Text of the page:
Kenyatta A.C. Hinkle’s “The Sower Pt. II” is on view in the annual SECA Award Exhibition at San Francisco Museum of Modern Art. (Courtesy Kenyatta A.C. Hinkle)

Bold new work from SECA Award winners

Biennial SFMOMA exhibition showcases Bay Area artists

By Hannah Bennett

The San Francisco Museum of Modern Art recently opened its biennial SECA Art Award Exhibition, and the showcase of 2019’s awardees should not be missed.

The three winners represent a wide range of disciplines; Kenyatta A.C. Hinkle is an interdisciplinary visual artist, Marlon Mullen is a painter and Sahar Khoury is a sculptor.

Co-curated by Linde B. Lehtinen and Nancy Lim, the thoughtful, appreciative exhibition, running through April 12, is divided into three spaces, with each artist’s show in its own room.

The award was created in 1967 by the Society for the Encouragement of Contemporary Art (SECA) in an attempt to recognize and encourage local Bay Area artists.

Since its inception, more than 90 local artists have been honored. As a result, the award has taken on a sort of mythos. Past winners have gone on to be included in the permanent collections of SFMOMA and other storied art institutions.

Berkeley-based Hinkle’s series, called “They,” is an arresting multimedia show featuring National Geographic photographs and postcards from the 1800s of West African peoples, blown up and altered with the intent to regift the black figures their agency over their bodies. It’s a moving project that shocks the viewer into a new awareness of history.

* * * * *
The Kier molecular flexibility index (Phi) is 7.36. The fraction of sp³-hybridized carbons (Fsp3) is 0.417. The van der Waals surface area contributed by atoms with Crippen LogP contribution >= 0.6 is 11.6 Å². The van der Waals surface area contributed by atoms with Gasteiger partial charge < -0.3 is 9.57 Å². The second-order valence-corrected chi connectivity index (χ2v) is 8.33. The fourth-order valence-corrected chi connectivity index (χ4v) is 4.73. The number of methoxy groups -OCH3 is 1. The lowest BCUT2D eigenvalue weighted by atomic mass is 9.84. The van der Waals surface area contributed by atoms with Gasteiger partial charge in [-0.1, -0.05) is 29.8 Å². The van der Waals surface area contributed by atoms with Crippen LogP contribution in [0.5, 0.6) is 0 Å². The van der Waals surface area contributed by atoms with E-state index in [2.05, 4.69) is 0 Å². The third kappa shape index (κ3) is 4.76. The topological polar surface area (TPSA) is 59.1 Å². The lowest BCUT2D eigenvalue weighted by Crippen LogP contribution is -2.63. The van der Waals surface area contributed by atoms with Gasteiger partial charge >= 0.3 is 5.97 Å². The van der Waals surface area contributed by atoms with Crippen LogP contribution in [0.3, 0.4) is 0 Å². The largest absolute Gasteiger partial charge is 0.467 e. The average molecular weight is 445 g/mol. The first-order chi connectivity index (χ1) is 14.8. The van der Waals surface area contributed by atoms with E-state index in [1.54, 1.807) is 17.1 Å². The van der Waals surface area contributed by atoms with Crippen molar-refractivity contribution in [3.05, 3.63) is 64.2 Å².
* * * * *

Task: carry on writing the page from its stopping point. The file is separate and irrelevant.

Marlon Mullen reimagines magazine covers in his paintings; an untitled 2017 piece is pictured. (Photo courtesy Glen Cheriton, JKA Photography/Marion Mullen)

Mullen’s paintings are incredible. The artist, who is autistic and works out of NIAD (Nurturing Independence through Artistic Development) Art Center’s studios in Richmond, invites viewers to look through his eyes at popular magazine covers. His aphasia muddles words on a page and his re-creations show words as he sees them — in fits and starts and as shapes rather than as methods of communication. The exhibition reveals his stylistic evolutions throughout his considerably long career producing art.

Sahar Khoury’s 2017 “Untitled (Vase on Concrete Teddy Bears)” is part of SFMOMA’s SECA Art Award Exhibition. (Photo courtesy Becca Barolli/Sahar Khoury)

Oakland artist Khoury’s sculptures explore the idea of constraint in bold and new ways. Using traditional and unexpected materials including textiles, papier-mâché, concrete, ceramic and silk-screen, Khoury tackles the topics of constraint and power in traditional and unexpected ways. In an approach similar to Mullen’s, Khoury reimagines common ways in which power is held and communicated. A ticket window and an electric rotisserie are among the pieces that populate the jaw-dropping, memorable exhibit.


2019 SECA Art Award Exhibition

Where: San Francisco Museum of Modern Art, second floor, 151 Third St., S.F.

When: 10 a.m. to 5 p.m. daily (except closed Wednesdays, until 3 p.m. Dec. 24 and Dec. 31, and to 9 p.m. Thursdays); closes April 12

Admission: $25 general; $22 senior (65 and older); $19 ages 19-24; free for 18 and younger

Contact: (415) 357-4000, www.sfmoma.orgMuseums and GalleriesVisual Arts

If you find our journalism valuable and relevant, please consider joining our Examiner membership program.
Find out more at

Just Posted

BART police data shows racial disparities in enforcement across the board

Black BART riders are overwhelmingly ticketed and cited more by BART police… Continue reading

Oprah brings her 2020 vision to Chase Center

TV star, mogul shares wellness advice, personal stories

Mayor Breed may appear in Matrix 4

Mayor London Breed may soon enter the Matrix. Multiple sources confirmed to… Continue reading

Lawmaker introduces legislation to kick off creation of Bay Bridge bus lane

Assemblymember Rob Bonta’ s placeholder bill would create ‘sustainable, efficient’ public transit

Student walkout at Aptos highlights concerns about bullying

More than 100 students walked out of Aptos Middle School Friday morning… Continue reading

Most Read